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Why Obama's approval rating is rising

President Obama's approval rating rose to 57 percent - up 5 percent since the election, and the highest since May 2011 after the Osama bin Laden raid, according to a new AP/Gfk poll. Most say Obama can help improve the economy.

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President Barack Obama and first Lady Michelle Obama look to the stage during the National Christmas Tree Lighting Thursday in Washington. A new poll shows Obama's approval rating is the highest since US Navy Seals killed Osama bin Laden.

(AP Photo/Carolyn Kaster)

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A month after the bitterly fought election, President Barack Obama has his highest approval ratings since the killing of Osama bin Laden, according to an Associated Press-GfK poll, and more Americans say the nation is heading in the right direction now than at any time since the start of his first term.

Obama's approval rating stands at 57 percent, the highest since May 2011, when U.S. Navy SEALs killed the terror leader, and up 5 percentage points from before the election. And 42 percent say the country is on the right track, up from 35 percent in January 2009.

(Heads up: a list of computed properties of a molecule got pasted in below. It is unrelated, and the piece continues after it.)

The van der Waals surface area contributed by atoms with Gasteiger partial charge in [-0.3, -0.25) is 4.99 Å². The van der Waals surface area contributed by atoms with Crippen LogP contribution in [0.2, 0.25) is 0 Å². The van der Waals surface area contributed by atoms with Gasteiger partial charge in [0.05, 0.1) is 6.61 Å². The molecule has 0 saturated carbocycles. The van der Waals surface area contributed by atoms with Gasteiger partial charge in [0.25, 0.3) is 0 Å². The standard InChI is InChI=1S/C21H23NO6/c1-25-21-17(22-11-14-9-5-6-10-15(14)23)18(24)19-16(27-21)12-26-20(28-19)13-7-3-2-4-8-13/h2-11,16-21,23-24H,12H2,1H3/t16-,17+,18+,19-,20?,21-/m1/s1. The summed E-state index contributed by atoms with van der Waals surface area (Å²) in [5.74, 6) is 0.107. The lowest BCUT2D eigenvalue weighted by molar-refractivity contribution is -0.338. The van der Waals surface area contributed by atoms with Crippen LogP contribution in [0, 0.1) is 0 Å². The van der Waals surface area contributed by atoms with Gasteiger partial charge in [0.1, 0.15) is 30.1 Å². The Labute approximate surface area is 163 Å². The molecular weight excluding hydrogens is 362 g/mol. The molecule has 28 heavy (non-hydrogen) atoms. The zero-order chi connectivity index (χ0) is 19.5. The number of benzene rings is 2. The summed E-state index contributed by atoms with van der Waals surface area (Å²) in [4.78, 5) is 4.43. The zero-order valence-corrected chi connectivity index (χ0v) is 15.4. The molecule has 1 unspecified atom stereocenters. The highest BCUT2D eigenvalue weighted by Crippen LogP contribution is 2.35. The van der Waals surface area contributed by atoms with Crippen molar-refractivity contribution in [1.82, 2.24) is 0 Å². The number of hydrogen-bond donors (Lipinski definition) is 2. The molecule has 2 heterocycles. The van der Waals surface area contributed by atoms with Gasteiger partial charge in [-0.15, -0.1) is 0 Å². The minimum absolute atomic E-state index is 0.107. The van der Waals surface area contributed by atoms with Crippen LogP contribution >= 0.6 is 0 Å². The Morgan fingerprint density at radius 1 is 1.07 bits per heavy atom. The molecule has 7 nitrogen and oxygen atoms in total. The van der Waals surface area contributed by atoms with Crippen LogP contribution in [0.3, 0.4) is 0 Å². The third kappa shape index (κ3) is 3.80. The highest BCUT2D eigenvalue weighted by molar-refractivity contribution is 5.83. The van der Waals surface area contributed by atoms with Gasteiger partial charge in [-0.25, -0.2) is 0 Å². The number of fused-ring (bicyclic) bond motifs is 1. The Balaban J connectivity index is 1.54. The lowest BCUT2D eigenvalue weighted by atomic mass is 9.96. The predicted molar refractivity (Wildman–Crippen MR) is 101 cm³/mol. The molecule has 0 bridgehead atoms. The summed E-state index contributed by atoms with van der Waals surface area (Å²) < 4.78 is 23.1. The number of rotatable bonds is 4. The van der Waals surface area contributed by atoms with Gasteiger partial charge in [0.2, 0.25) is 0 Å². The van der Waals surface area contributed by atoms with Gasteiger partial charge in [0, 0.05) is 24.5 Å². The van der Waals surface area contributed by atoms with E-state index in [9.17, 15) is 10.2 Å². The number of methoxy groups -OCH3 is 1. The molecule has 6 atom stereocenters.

A majority think it's likely that the president will be able to improve the economy in his second term.

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"Compared to the alternative, I'm more optimistic about government and the economy with him in office," said Jack Reinholt, an independent from Bristol, R.I., who backed Obama in 2008 and again in 2012. "I feel he has the better path laid out."

Indeed, the latest unemployment report Friday showed that US economy had added 146,000 jobs in November, pushing the jobless rate to 4-year low of 7.7 percent.

Still, four years of partisan conflict in Washington have taken a toll on the president's image.

"I'm less enthusiastic about him than the first time he was elected," Reinholt added.

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